An archaeology of information landscapes?
In its modern form, information literacy was named by Zurkowski (1974), but humans have been creating and using information landscapes since prehistory. Lloyd (2010, 9-10) describes these landscapes as “intersubjectively created spaces that have resulted from human interaction, in which information is created and shared and eventually sediments as knowledge.” It can be surmised that evidence of these landscapes, even from centuries ago, should be visible in the present, including the physical structures and associated graphical and discursive maps (Whitworth 2020) that help users navigate the space and communicate practices to others. This presentation discusses an archaeological study of information landscapes both ancient and modern, based on questions such as:
•What is the form of the landscape?
•What practices are evident within this landscape? How do these make learning possible?
•How is authority distributed over these practices?
•Who has stewarded the landscape?
•What knowledge ‘sediments out’ of these landscapes as they have been deposited?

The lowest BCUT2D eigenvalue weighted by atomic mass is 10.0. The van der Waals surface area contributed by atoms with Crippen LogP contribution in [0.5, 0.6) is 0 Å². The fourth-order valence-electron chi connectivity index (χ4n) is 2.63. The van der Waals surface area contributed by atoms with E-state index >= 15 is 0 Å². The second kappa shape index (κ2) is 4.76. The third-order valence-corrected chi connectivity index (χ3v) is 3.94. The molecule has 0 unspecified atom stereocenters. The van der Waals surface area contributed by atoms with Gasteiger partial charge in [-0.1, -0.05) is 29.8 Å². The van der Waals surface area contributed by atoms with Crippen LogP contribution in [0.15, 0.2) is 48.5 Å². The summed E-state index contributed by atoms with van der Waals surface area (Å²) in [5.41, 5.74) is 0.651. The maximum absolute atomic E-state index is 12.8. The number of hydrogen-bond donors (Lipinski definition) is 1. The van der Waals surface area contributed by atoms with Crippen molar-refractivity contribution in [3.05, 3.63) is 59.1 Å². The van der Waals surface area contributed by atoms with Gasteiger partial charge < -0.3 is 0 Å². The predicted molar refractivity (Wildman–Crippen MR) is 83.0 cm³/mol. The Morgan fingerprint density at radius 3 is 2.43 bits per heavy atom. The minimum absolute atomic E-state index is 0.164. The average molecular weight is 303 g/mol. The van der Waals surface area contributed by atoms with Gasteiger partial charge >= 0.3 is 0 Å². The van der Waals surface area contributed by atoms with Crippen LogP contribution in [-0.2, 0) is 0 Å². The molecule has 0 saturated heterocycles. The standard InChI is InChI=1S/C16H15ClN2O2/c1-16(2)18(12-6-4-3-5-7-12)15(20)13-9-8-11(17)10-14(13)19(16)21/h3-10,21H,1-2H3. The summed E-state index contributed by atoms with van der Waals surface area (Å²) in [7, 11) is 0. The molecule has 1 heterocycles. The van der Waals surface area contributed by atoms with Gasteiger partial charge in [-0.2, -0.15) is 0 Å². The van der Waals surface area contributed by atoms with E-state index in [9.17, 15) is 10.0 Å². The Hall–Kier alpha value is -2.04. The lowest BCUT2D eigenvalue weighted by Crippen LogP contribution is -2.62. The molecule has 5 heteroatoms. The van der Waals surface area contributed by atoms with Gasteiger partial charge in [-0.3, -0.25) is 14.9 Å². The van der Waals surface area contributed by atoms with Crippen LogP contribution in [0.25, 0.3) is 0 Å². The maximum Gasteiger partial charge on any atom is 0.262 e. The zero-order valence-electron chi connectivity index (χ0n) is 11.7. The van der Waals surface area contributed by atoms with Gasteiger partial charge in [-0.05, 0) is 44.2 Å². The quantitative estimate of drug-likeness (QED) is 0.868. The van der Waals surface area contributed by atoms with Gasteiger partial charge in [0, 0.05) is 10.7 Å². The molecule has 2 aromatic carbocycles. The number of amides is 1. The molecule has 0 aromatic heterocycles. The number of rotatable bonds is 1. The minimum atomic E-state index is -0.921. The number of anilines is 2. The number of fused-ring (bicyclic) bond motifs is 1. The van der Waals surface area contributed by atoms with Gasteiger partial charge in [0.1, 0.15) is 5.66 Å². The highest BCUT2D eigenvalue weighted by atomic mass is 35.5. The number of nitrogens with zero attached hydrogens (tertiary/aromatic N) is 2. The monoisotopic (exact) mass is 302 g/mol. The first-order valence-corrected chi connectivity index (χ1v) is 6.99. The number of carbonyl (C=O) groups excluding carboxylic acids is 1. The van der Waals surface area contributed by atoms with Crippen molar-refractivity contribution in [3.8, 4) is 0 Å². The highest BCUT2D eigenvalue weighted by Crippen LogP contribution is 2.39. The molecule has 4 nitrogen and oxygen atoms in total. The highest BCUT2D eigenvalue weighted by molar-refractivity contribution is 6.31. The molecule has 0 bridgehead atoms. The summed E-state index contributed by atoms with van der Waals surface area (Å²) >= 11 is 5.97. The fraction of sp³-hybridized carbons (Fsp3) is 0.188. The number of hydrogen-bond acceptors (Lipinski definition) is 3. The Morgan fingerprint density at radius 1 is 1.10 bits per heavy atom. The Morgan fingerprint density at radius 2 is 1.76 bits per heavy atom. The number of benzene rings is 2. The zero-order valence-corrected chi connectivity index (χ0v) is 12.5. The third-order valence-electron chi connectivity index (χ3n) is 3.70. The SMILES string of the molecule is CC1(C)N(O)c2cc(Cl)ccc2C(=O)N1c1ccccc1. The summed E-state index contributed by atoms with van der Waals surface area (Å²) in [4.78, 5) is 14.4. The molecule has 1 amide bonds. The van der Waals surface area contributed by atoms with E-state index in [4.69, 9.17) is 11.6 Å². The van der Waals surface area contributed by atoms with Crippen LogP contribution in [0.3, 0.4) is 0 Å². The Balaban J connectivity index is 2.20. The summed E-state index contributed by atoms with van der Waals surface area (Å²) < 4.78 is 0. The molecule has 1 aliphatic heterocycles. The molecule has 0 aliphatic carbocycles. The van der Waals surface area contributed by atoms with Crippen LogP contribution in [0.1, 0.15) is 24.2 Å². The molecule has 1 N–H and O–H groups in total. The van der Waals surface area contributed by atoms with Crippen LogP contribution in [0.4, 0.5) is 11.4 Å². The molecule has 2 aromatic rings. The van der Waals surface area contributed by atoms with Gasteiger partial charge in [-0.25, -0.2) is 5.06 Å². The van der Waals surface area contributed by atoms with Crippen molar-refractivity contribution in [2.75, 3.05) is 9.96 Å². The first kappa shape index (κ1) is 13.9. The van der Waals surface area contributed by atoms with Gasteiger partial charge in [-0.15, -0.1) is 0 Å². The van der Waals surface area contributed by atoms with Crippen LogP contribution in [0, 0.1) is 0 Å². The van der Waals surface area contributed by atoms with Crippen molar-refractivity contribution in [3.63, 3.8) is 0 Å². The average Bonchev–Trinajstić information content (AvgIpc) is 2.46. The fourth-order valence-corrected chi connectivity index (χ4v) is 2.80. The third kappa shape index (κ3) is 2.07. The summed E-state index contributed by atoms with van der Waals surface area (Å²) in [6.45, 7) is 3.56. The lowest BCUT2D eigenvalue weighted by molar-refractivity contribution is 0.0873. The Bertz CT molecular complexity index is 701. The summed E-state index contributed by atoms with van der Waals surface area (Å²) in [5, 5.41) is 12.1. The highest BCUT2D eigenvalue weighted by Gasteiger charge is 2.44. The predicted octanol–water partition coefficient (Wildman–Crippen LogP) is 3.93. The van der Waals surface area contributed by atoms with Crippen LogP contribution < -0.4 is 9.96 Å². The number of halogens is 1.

•How have these landscapes been made sustainable?
Two landscapes will be examined in detail. First, medieval world maps, including the Map Room at the Vatican and the Mappa Mundi at Hereford, UK. These maps are oriented to helping users navigate not only the geographical landscape but the landscape of ecclesiastical authority and power. Second, the landscape emerging from the Legacies of British Slavery project (https://www.ucl.ac.uk/lbs/). This is an example of how research and mapping conducted in the present time has revealed landscapes that were significant, but obscured by politics and power, both 200 years ago and in the present. This study shows how archaeology, in its own right, is a significant expression of information literacy. In summary, investigating landscapes and maps in this way reveals how IL can be developed through a critical pedagogy of place (Gruenewald 2008).
Copyright (c) 2021 Andrew Whitworth
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